In the pits of the celebrity profile
GQ's Brad Pitt interview is a study in the form's emptiness
There are few things as boring as someone telling you about a dream they had. That doesn’t change if that person is Brad Pitt, especially when that account is itself part of the breathless second-hand retelling that constitutes a modern celebrity profile. Other things that are not interesting include that Brad Pitt likes to get up early to play the guitar, that he consumes nicotine mints, and that he enjoys his beach house.
The novelist Ottessa Moshfegh’s profile of Pitt for GQ is a 5,000-word attempt at spinning profundity from banality. Beginning with Pitt’s dream journal (“Brad Pitt tries to remember his dreams…”), it skips — with all the grace of a PR-drafted list of agreed talking points — over his ongoing legal battles with ex-wife Angelina Jolie, and ends up in the familiar surroundings of sycophancy:
When he welcomes me in, Pitt is wearing neutral tones, draped khaki trousers and a loose white T-shirt, like a man trying to camouflage himself in a wheat field. The colours call to mind the Midwest, big skies. Pitt grew up in the Ozarks, a place he speaks about with reverie. A scented candle perfumes the kitchen where he cheerfully offers me a beverage: tea, coffee, water, juice, booze. I’m sober, like Pitt, who hasn’t had a drink in almost six years. I take water, as does he.
“Cold or room temp?” he asks.
I choose cold because I want to see into his fridge: barely anything in there, just the cool bluish glare of the electric light. “All my friends have gone to room temp,” he says. Room temp. That seems appropriate. The vibe here is gentle and calm.
Haven’t all your friends gone to room temp?
A rich man is wearing clothes. A candle is lit. He offers the writer a drink. If these details provide ‘colour’, it is one Farrow & Ball might call Oatmeal Mediocrity. But for the celebrity profile writer, the prosaic must be stuffed with meaning until it bursts at the seams like a grotesque turducken.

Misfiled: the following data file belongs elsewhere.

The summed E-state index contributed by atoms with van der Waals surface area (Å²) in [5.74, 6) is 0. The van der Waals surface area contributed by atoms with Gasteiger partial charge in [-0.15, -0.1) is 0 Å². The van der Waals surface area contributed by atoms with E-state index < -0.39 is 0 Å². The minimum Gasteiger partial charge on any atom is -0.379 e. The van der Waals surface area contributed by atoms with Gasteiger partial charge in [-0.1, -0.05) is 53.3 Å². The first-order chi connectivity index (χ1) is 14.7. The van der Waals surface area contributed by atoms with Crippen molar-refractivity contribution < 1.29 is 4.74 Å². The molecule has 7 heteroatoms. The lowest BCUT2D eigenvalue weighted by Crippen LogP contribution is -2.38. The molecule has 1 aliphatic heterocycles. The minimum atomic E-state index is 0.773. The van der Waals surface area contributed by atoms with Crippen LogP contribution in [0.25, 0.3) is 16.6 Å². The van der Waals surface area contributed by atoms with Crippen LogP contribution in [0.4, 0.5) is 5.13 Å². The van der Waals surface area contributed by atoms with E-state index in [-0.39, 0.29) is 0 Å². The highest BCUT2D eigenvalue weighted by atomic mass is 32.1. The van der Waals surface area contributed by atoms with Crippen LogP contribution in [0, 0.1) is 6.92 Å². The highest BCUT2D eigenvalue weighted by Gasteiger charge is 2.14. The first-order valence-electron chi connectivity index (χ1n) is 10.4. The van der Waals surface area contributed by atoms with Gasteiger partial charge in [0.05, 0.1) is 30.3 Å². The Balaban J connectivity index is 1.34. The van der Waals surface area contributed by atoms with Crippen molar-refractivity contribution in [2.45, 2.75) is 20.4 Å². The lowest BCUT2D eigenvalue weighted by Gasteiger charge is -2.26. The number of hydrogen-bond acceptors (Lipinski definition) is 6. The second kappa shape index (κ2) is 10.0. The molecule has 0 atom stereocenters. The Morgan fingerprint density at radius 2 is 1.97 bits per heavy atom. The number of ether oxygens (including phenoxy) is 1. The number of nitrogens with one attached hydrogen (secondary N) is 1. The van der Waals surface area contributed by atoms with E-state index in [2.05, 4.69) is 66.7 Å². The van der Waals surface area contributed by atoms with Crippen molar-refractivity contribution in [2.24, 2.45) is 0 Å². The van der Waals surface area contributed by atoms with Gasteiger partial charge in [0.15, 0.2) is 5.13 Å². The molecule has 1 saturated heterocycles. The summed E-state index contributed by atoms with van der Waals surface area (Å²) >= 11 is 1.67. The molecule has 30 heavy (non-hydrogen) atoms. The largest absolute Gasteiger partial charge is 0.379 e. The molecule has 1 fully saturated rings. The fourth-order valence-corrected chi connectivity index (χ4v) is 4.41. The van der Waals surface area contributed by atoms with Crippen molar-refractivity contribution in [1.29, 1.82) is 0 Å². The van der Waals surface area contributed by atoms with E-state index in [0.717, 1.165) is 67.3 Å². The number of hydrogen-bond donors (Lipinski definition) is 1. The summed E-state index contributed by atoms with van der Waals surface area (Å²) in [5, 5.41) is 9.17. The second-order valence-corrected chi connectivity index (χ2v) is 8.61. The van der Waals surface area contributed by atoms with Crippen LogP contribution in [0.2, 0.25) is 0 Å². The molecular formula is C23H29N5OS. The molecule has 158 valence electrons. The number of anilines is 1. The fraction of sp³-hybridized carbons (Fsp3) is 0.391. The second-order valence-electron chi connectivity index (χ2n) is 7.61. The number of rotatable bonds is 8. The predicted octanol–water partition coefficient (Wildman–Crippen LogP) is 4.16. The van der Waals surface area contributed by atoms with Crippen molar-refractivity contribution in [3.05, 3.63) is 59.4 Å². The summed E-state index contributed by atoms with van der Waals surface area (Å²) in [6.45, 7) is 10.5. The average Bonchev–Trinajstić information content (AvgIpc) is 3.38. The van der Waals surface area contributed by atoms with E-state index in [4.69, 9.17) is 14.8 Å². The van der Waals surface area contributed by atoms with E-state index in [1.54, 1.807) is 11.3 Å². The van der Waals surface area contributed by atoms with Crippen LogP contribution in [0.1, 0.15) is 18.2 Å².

“Brad Pitt is just like you and me,” the article assures you, before quickly correcting itself, “no, not like you but a bit like me.”
One of the biggest failings an interviewer can have is to be beguiled by their subject. But every line makes it clear that Moshfegh wants to like Pitt and to be liked by him. It may not be a coincidence that she is so rhapsodic about his production company’s way with a literary adaptation:
Add those to a slate of other acclaimed novels Plan B has adapted or optioned—Colson Whitehead’s The Underground Railroad, Chimamanda Ngozi Adichie’s Americanah, Mark Haddon’s The Curious Incident of the Dog in the Night-Time—and a portrait emerges of Pitt as a kind of literary kingmaker.
While the latest of those movies, Women Talking, is being directed by a woman (Sarah Polley), Moshfegh is the only woman talking in the profile. A series of Pitt’s Hollywood lad mates are lined up to praise him, from Quentin Tarantino (“He’s one of the last remaining big-screen movie stars.”) to Red Hot Chilli Pepper’s bassist Flea (“When Brad’s lost in the process of creating, there’s something magical about that.”)
Because the premise of the profile is that Pitt is “more mystical than we ever could have imagined”, the reader is expected to accept one ludicrous statement after another with straight-faced gratitude; Moshfegh certainly does.
“I’m one of those creatures that speaks through art,” Pitt explains. “I just want to always make. If I’m not making, I’m dying in some way.”
… he turns his lens on me. “I wanted to ask you,” he says, “why the fuck are we here? What’s beyond? Because I gather that you believe in something beyond.… Do you feel trapped here, in this body and in this environment?”
… His personal pursuit of ceramics isn’t an art form, he tells me, but a “solo, very quiet, very tactile kind of sport.”
… I am a murderer. I’m a lover. I have the capacity for great empathy and I can devolve into pettiness.
The last one runs the risk that he’ll start quoting Meredith Brooks (“I’m a bitch, I’m a mother, I’m a child, I’m lover…”). That Moshfegh doesn’t subject those statements to any critical reading is perhaps unsurprising as the piece is littered with lines like: